by Lynn Shapiro
, Writer | January 21, 2009
Improvements in biomedical devices have increased the overall success rates of islet transplantation for diabetics, as noted in the January issue of Cell Transplantation (Vol. 17 No.9).
A review by Dr. Cherie Stabler and colleagues from the Diabetes Research Institute and the Department of Biomedical Engineering at the University of Miami, evaluated the engineering of bio-hybrid devices and encapsulation technologies that may aid in the success of islet transplants.
"A recent focus has been to redesign bio-hybrid devices that promote vascularization and effective nutrient delivery to prevent islet cell necrosis and at the same time minimize device volumes," said Stabler.
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According to Stabler, one bio-hybrid design has been fabricated for pre-vascularization to afford maximum nutrient delivery and minimal exposure to inflammatory agents. At the same time, macrodevices, such as hollow fibers, have also been used for cell loading.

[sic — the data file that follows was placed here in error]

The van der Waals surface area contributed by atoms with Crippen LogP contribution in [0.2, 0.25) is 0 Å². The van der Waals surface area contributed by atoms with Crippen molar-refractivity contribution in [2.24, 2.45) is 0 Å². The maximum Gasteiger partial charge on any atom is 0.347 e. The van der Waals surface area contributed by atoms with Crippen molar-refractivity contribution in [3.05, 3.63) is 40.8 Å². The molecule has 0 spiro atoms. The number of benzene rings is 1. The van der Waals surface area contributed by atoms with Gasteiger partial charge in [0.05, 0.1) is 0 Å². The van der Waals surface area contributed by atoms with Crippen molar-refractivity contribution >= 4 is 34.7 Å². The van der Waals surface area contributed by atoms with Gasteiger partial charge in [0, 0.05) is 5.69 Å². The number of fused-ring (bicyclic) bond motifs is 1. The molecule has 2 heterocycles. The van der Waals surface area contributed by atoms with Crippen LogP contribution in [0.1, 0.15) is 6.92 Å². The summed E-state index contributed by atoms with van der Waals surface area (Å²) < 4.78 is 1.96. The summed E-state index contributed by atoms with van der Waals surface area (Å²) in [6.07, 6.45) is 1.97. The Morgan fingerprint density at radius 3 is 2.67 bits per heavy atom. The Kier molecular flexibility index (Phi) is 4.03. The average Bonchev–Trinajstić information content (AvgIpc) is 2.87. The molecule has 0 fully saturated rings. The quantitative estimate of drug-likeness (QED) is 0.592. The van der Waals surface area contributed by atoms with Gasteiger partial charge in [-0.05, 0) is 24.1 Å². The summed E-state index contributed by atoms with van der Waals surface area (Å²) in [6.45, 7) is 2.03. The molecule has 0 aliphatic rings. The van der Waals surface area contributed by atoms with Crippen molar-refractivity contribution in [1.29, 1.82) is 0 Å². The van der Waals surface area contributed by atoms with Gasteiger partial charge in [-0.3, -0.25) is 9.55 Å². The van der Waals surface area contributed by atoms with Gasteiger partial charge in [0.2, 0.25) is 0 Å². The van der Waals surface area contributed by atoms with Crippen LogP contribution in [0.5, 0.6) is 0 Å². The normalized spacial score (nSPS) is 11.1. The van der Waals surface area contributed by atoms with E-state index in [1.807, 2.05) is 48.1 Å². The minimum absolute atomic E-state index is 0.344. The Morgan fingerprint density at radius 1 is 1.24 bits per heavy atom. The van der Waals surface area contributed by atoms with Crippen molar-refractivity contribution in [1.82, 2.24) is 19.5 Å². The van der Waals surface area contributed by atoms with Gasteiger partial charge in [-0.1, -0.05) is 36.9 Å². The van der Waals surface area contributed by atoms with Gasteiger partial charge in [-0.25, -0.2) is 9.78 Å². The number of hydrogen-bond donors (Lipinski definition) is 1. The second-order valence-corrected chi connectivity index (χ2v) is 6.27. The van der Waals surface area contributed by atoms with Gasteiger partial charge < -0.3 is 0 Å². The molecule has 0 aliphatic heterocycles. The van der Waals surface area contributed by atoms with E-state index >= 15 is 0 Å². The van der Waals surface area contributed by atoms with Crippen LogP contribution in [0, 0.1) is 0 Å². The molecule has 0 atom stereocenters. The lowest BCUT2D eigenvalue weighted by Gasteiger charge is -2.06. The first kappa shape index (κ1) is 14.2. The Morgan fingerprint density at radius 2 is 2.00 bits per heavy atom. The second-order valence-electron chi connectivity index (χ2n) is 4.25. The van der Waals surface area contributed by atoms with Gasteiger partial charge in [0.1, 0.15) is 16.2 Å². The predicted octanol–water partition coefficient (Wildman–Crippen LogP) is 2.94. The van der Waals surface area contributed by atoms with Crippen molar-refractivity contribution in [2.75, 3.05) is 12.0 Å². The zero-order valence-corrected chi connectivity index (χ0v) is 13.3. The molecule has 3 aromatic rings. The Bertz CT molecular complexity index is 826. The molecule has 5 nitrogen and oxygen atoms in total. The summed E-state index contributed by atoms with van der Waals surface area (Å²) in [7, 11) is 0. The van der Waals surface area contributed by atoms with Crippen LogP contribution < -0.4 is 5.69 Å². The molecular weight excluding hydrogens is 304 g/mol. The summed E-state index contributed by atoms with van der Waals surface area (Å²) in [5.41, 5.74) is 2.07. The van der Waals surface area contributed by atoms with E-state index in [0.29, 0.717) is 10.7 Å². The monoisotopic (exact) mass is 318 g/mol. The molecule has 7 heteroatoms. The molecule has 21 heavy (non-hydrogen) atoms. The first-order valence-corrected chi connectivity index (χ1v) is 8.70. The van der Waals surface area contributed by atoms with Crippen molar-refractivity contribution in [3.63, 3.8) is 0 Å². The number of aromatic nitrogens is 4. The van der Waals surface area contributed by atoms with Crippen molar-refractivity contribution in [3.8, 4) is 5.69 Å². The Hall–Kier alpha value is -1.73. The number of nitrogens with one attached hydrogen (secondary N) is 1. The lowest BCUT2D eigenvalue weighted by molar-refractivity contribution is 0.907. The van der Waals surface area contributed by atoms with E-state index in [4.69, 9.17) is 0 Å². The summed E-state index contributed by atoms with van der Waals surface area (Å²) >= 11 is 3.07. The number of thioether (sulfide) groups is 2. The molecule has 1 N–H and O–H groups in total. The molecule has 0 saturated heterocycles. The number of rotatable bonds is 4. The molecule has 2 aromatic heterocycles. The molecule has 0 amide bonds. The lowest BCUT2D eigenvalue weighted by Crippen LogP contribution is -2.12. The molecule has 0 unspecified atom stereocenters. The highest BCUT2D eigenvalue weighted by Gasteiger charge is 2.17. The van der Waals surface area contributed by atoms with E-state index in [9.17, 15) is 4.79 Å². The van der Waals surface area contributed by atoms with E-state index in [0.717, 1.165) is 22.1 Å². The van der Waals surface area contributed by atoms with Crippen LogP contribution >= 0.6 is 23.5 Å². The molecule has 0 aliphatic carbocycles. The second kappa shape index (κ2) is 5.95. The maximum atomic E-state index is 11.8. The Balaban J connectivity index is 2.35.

"The combination of these two treatments increased vascularization and blood flow around a bioartificial pancreas when compared to control implants," noted Stabler.
Encapsulation is also a technique for minimizing both immune response and the need for high dose immunosuppressive protocols. By coating the surface of the cell with semi-permeable biomaterial, the ability of host cells to recognize surface antigens on implanted cells is impaired and provides a barrier between the host and transplanted cells. Masking immune recognition also opens the possibility for xenotransplantation.
"Biomaterials used for encapsulation should be well-characterized, pharmaceutical grade and verified as pyrogen and endotoxin-free," explained Stabler. "It is critical to establish guidelines for generating capsules optimized for biocompatibility, immunoprotection and islet function."
Researchers supported the use of the portal vein as a site for islet transplantation, but noted that there are issues with injecting encapsulated cells into the liver. Finally, the research team suggested decreasing capsule size to nano-scale and combining PEGylation coating of capsules with a layer of poly(ethylene) glycol molecules with low-dose immunosuppression to improve engraftment and long-term function.